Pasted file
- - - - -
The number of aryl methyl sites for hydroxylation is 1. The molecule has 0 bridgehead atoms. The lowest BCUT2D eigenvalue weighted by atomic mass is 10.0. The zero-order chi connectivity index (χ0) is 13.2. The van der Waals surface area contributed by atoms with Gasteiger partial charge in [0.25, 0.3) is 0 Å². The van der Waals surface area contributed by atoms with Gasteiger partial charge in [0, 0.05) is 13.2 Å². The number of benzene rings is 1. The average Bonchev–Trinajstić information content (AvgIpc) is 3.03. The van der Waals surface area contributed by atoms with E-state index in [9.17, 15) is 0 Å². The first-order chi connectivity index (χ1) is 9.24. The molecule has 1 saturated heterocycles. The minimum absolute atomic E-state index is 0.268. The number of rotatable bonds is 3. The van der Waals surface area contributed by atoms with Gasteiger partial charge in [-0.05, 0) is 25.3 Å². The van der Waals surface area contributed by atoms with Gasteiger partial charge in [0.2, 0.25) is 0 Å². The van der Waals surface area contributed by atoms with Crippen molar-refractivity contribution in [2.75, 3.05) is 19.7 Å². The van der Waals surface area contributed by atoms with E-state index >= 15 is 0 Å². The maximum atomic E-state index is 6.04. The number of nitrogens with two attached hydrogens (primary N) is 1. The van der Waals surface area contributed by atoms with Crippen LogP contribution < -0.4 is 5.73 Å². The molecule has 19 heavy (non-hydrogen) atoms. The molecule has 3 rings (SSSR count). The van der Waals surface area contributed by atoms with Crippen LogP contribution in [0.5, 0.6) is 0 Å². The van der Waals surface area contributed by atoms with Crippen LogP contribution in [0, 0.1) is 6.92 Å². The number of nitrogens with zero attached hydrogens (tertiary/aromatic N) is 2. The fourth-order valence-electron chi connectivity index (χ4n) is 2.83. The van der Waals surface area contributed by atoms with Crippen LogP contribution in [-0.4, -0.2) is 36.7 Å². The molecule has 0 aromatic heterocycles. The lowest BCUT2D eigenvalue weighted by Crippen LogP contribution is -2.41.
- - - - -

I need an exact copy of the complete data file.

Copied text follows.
The number of aryl methyl sites for hydroxylation is 1. The molecule has 0 bridgehead atoms. The lowest BCUT2D eigenvalue weighted by atomic mass is 10.0. The zero-order chi connectivity index (χ0) is 13.2. The van der Waals surface area contributed by atoms with Gasteiger partial charge in [0.25, 0.3) is 0 Å². The van der Waals surface area contributed by atoms with Gasteiger partial charge in [0, 0.05) is 13.2 Å². The number of benzene rings is 1. The average Bonchev–Trinajstić information content (AvgIpc) is 3.03. The van der Waals surface area contributed by atoms with E-state index in [9.17, 15) is 0 Å². The first-order chi connectivity index (χ1) is 9.24. The molecule has 1 saturated heterocycles. The minimum absolute atomic E-state index is 0.268. The number of rotatable bonds is 3. The van der Waals surface area contributed by atoms with Gasteiger partial charge in [-0.05, 0) is 25.3 Å². The van der Waals surface area contributed by atoms with Gasteiger partial charge in [0.2, 0.25) is 0 Å². The van der Waals surface area contributed by atoms with Crippen molar-refractivity contribution in [2.75, 3.05) is 19.7 Å². The van der Waals surface area contributed by atoms with E-state index >= 15 is 0 Å². The maximum atomic E-state index is 6.04. The number of nitrogens with two attached hydrogens (primary N) is 1. The van der Waals surface area contributed by atoms with Crippen LogP contribution < -0.4 is 5.73 Å². The molecule has 19 heavy (non-hydrogen) atoms. The molecule has 3 rings (SSSR count). The van der Waals surface area contributed by atoms with Crippen LogP contribution in [0.5, 0.6) is 0 Å². The van der Waals surface area contributed by atoms with Crippen LogP contribution in [0, 0.1) is 6.92 Å². The number of nitrogens with zero attached hydrogens (tertiary/aromatic N) is 2. The fourth-order valence-electron chi connectivity index (χ4n) is 2.83. The van der Waals surface area contributed by atoms with Crippen LogP contribution in [-0.4, -0.2) is 36.7 Å². The molecule has 0 aromatic heterocycles. The lowest BCUT2D eigenvalue weighted by Crippen LogP contribution is -2.41.